CHICAGO—Chinese importers returned to the U.S. soy market on Dec. 18 for their second round of purchases since the two countries agreed to a truce in their trade war, four traders with knowledge of the deals and the U.S. Soybean Export Council said.
Private exporters sold about 1.3 million tons of U.S. soybeans for shipment to China, the U.S. Agriculture Department said Dec. 19.
The sales come after U.S. President Donald Trump and Chinese leader Xi Jinping agreed to a 90-day trade-war truce to negotiate a deal after meeting at the Group of 20 summit in Buenos Aires earlier this month.
The total sales to China since the meeting haven’t yet met expectations of grain traders and U.S. farmers, who are holding massive stockpiles of the oilseed following a record large harvest this autumn.
Chicago Board of Trade soybean futures gyrated on both sides of previous levels Dec. 19 as the market weighed prospects for further sales to China ahead of the early March deadline for securing a trade deal.
Soybean prices at U.S. Pacific Northwest and Gulf Coast export terminals rose by 1.5 percent, as the new wave of buying sent exporters scrambling for supplies shipped by rail or barge from the Midwest farm belt.
“This confirmation takes us up to about 3 million tons,” Terry Linn, an analyst with Linn & Associates in Chicago, said of the total sales since the trade-war truce.
“Is this big enough to further upside in soybeans? Not in my opinion … The expectation coming out the Argentina meeting was 10 [million] to 12 million tons,” Linn said.
The 25-percent tariff that Beijing imposed on U.S. soybeans in retaliation for duties Trump put on Chinese goods remains in effect, limiting interest from private soy importers in China.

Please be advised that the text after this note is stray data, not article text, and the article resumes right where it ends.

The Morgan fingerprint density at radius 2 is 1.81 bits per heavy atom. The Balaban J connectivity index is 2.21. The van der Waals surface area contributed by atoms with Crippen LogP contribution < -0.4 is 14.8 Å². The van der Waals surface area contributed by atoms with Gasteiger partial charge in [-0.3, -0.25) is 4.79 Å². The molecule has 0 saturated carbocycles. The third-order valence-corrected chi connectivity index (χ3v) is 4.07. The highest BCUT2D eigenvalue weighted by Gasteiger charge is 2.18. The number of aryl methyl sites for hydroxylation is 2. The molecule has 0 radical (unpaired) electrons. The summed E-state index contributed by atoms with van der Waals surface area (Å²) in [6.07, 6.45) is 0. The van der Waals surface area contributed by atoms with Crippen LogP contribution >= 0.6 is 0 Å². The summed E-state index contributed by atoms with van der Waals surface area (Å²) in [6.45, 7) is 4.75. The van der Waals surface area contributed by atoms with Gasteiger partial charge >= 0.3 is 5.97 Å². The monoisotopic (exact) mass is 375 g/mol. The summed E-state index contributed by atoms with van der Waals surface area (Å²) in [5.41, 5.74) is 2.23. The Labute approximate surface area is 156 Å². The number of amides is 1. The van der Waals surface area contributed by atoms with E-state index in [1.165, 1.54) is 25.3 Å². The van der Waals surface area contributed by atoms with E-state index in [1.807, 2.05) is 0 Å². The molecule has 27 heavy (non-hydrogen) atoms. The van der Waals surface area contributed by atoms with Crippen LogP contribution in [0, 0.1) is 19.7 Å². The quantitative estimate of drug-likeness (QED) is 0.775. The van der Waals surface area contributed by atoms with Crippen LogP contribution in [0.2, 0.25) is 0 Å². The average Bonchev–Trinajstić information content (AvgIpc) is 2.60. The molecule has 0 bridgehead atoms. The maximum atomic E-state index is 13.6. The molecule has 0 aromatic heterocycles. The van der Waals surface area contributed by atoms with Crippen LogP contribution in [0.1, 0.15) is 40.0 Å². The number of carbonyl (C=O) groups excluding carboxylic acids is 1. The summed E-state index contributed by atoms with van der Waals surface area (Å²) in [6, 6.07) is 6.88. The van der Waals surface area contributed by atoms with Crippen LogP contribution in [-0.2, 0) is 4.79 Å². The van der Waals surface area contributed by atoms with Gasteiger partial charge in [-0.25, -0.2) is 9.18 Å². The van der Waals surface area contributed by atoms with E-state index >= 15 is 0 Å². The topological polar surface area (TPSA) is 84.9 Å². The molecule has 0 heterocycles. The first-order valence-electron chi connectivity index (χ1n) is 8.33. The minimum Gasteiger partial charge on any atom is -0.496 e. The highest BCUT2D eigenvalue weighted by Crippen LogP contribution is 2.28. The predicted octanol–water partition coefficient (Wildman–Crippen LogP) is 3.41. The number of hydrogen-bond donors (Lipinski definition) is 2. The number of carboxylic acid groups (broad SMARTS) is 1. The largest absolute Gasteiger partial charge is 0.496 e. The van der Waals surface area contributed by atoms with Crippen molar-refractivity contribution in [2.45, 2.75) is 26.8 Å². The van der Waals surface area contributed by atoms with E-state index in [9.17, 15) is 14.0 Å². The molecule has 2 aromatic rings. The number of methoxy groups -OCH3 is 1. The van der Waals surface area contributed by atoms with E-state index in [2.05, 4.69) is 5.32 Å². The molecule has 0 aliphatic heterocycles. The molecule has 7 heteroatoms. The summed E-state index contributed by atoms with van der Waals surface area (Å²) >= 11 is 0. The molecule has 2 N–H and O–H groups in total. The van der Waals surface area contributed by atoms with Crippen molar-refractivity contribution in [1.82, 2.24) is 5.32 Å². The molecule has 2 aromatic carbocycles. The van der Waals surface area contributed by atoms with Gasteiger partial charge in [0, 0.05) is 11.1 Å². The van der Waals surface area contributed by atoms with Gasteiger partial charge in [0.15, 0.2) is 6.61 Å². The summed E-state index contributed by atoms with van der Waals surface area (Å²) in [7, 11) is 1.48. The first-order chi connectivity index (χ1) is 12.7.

China last year imported about 35 million tons of U.S. soybeans, almost 60 percent of U.S. export shipments, in deals valued at $12.25 billion.
The renewed buying lifted benchmark soybean futures prices at the Chicago Board of Trade on Dec. 18, although gains were tempered by the slower-than-anticipated pace of purchases by the world’s top soybean importer.
It was unclear how much China would buy. Last week, state-run companies booked more than 1.6 million tons of U.S. soybeans for shipment from January to March, the country’s first major U.S. soy purchases in six months.
One trader said Chinese state-owned companies bought 15 cargos on Dec. 18 for shipment from January to March, deals that would be worth more than $300 million.
Trump on Dec. 17 said he authorized a second round of payments from an aid package of up to $12 billion, to help farmers suffering from the 90-percent plunge in Chinese demand for U.S. soy.
The purchases in recent days won’t do much to benefit farmers, but they do provide a goodwill gesture before the next round of U.S.-China talks to change terms of trade. The United States has a long list of complaints against China regarding intellectual property, forced technology transfers, and industrial subsidies.